Many studies have found immigrants are less drawn to violent crime than native-born citizens. One published by the National Academy of Sciences, based on Texas Department of Public Safety data from 2012 to 2018, reported native-born U.S. residents were more than twice as likely to be arrested for violent crimes than people in the country illegally. 

Another in the journal Criminology analyzed multiple data sources from 1990 to 2014 to conclude that increases in illegal immigration were generally in sync with reductions in violent crime or had no significant correlation. 

A study published last year by the National Bureau of Economic Research, a private group, found immigrants have been incarcerated at a lower rate than U.S.-born white men since 1960. 

"Whereas Democrats are increasingly more positive when talking about immigrants and pointing to their contributions to the U.S., Republicans remain negative and increasingly focus on crime and legality issues when they talk about immigrants," said Ran Abramitzky, a Stanford University economics professor who has studied links between immigration and crime, referring to analyses of congressional statements going back decades.

Jon Feere, a former U.S. Immigrations and Customs Enforcement official in the Trump administration who now is director of investigations at the Center for Immigration Studies, dismissed the research. He pointed to migrants who don't have legal permission to be in the U.S., saying they are committing crimes just by being here.

"This type of fallout's going to continue for many years to come, even beyond this administration," Feere said. "And they can continue to ignore it, but the American people are paying attention." 

Families of victims have heartbreaking stories.

Don Rosenberg, a retired entertainment and publishing executive, lost his son, 25-year-old son, Drew, in 2010, when a Honduran man who was in the country illegally repeatedly struck him with his car in San Francisco and tried to flee. As he spoke with families whose loved ones were killed by immigrants, he concluded authorities were ignoring them, even protecting perpetrators.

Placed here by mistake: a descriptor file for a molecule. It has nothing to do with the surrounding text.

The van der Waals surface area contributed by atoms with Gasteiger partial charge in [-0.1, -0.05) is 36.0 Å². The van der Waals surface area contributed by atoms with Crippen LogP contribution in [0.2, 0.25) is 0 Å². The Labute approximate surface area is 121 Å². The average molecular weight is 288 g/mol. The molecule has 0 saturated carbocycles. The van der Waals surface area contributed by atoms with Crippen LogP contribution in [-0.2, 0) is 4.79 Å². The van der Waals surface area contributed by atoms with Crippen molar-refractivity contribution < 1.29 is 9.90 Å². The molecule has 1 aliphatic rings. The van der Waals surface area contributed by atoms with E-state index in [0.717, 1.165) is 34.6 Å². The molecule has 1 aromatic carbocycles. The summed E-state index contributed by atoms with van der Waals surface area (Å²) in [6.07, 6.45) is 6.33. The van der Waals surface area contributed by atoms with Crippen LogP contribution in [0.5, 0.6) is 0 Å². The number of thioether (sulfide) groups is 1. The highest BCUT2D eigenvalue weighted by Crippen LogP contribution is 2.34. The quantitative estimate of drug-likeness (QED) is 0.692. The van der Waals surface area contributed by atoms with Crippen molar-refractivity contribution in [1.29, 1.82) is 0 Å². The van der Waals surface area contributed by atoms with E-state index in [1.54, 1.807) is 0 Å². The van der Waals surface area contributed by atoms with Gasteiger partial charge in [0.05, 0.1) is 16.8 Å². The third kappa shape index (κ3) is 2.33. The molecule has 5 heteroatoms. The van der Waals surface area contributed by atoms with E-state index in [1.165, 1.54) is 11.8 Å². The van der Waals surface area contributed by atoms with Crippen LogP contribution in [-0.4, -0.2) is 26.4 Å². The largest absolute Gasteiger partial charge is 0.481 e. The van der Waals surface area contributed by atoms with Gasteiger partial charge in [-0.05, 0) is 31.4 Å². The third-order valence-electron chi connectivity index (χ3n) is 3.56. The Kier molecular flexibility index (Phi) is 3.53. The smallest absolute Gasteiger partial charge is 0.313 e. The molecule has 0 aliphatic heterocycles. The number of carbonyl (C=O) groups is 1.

"I thought my case was an anomaly. No, my case was the rule," said Rosenberg, president of Advocates for Victims of Illegal Alien Crime. 

Rosenberg says the high-profile cases won't resonate with voters until news organizations give them more exposure "because Trump only talks to people who support Trump."

Who is Jose Ibarra?

The man accused of killing Riley, Jose Antonio Ibarra, was arrested for illegal entry in September 2022 near El Paso, Texas, amid an unprecedented surge in migration and released to pursue his case in immigration court. At the time, the Border Patrol was releasing migrants with orders to appear at an immigration office, not even scheduling court appearances. That practice, which added years to how long it takes to resolve an immigration case, largely ceased in February 2023.


It is unclear if Ibarra, 26, followed those instructions or applied for asylum. Federal officials say he was arrested by New York police in August for child endangerment and released, though New York officials said Sunday they had no record of the arrest. 

Iberra was living in Athens, Georgia, when Riley was killed last week. His attorney has not responded to requests for comment.

Trump first mentioned the killing on Friday, calling it part of what he has labeled "Biden migrant crime." It comes after a group of migrants brawling with police in New York touched off a political furor and renewed debate over policies that limit cooperation with federal immigration authorities. 

The influential conservative site Breitbart News linked Riley's death to other women who were killed by people in the country illegally, including Kate Steinle, who was shot at a crowded San Francisco pier in 2015. "Their deaths were all 100% preventable," the site said.

During the search for Riley's killer, Jose Ibarra's brother, 29-year-old Diego Ibarra, was also arrested. It was discovered that Diego Ibarra was in possession of a fraudulent green card.

Athens, a sanctuary city?

The City of Athens has faced heavy criticism since the arrests for its perceived status as a "sanctuary city."

However, sanctuary cities were outlawed in Georgia in 2009, and officials denied on Monday that the city is one.

Hundreds of students gathered on Monday at UGA to remember Riley and another student, Wyatt Banks, who recently took his own life.

A funeral for Riley is scheduled for March 1.

The Associated Press contributed to this report